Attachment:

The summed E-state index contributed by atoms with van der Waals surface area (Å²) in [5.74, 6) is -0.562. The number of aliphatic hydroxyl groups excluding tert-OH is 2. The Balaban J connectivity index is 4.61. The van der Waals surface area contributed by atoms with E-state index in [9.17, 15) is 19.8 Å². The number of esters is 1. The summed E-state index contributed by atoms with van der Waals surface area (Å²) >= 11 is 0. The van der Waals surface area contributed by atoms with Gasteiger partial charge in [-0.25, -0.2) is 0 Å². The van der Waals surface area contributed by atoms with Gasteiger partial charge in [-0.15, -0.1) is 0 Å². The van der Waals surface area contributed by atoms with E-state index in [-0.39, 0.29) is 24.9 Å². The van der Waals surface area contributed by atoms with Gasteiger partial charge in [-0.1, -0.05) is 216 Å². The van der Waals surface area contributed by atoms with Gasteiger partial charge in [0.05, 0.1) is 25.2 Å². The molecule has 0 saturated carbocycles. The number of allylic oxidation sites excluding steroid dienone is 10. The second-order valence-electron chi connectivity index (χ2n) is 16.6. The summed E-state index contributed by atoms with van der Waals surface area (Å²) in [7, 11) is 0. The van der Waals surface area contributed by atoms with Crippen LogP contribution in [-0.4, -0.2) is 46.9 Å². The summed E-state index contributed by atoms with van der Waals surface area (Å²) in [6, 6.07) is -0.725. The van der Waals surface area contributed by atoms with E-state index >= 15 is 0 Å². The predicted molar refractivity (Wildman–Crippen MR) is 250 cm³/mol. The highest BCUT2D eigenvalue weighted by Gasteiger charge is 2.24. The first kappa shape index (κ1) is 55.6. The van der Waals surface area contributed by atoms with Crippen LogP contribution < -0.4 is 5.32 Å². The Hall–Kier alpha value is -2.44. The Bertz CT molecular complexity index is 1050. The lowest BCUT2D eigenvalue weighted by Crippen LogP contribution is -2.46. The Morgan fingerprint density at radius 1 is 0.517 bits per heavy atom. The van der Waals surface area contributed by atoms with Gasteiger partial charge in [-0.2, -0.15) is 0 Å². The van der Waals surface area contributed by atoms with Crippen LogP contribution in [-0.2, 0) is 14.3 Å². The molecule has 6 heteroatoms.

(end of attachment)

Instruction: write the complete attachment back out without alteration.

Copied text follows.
The summed E-state index contributed by atoms with van der Waals surface area (Å²) in [5.74, 6) is -0.562. The number of aliphatic hydroxyl groups excluding tert-OH is 2. The Balaban J connectivity index is 4.61. The van der Waals surface area contributed by atoms with E-state index in [9.17, 15) is 19.8 Å². The number of esters is 1. The summed E-state index contributed by atoms with van der Waals surface area (Å²) >= 11 is 0. The van der Waals surface area contributed by atoms with Gasteiger partial charge in [-0.25, -0.2) is 0 Å². The van der Waals surface area contributed by atoms with Gasteiger partial charge in [-0.15, -0.1) is 0 Å². The van der Waals surface area contributed by atoms with E-state index in [-0.39, 0.29) is 24.9 Å². The van der Waals surface area contributed by atoms with Gasteiger partial charge in [-0.1, -0.05) is 216 Å². The van der Waals surface area contributed by atoms with Gasteiger partial charge in [0.05, 0.1) is 25.2 Å². The molecule has 0 saturated carbocycles. The number of allylic oxidation sites excluding steroid dienone is 10. The second-order valence-electron chi connectivity index (χ2n) is 16.6. The summed E-state index contributed by atoms with van der Waals surface area (Å²) in [7, 11) is 0. The van der Waals surface area contributed by atoms with Crippen LogP contribution in [-0.4, -0.2) is 46.9 Å². The summed E-state index contributed by atoms with van der Waals surface area (Å²) in [6, 6.07) is -0.725. The van der Waals surface area contributed by atoms with E-state index >= 15 is 0 Å². The predicted molar refractivity (Wildman–Crippen MR) is 250 cm³/mol. The highest BCUT2D eigenvalue weighted by Gasteiger charge is 2.24. The first kappa shape index (κ1) is 55.6. The van der Waals surface area contributed by atoms with Crippen LogP contribution < -0.4 is 5.32 Å². The Hall–Kier alpha value is -2.44. The Bertz CT molecular complexity index is 1050. The lowest BCUT2D eigenvalue weighted by Crippen LogP contribution is -2.46. The Morgan fingerprint density at radius 1 is 0.517 bits per heavy atom. The van der Waals surface area contributed by atoms with Gasteiger partial charge in [-0.2, -0.15) is 0 Å². The van der Waals surface area contributed by atoms with Crippen LogP contribution in [-0.2, 0) is 14.3 Å². The molecule has 6 heteroatoms.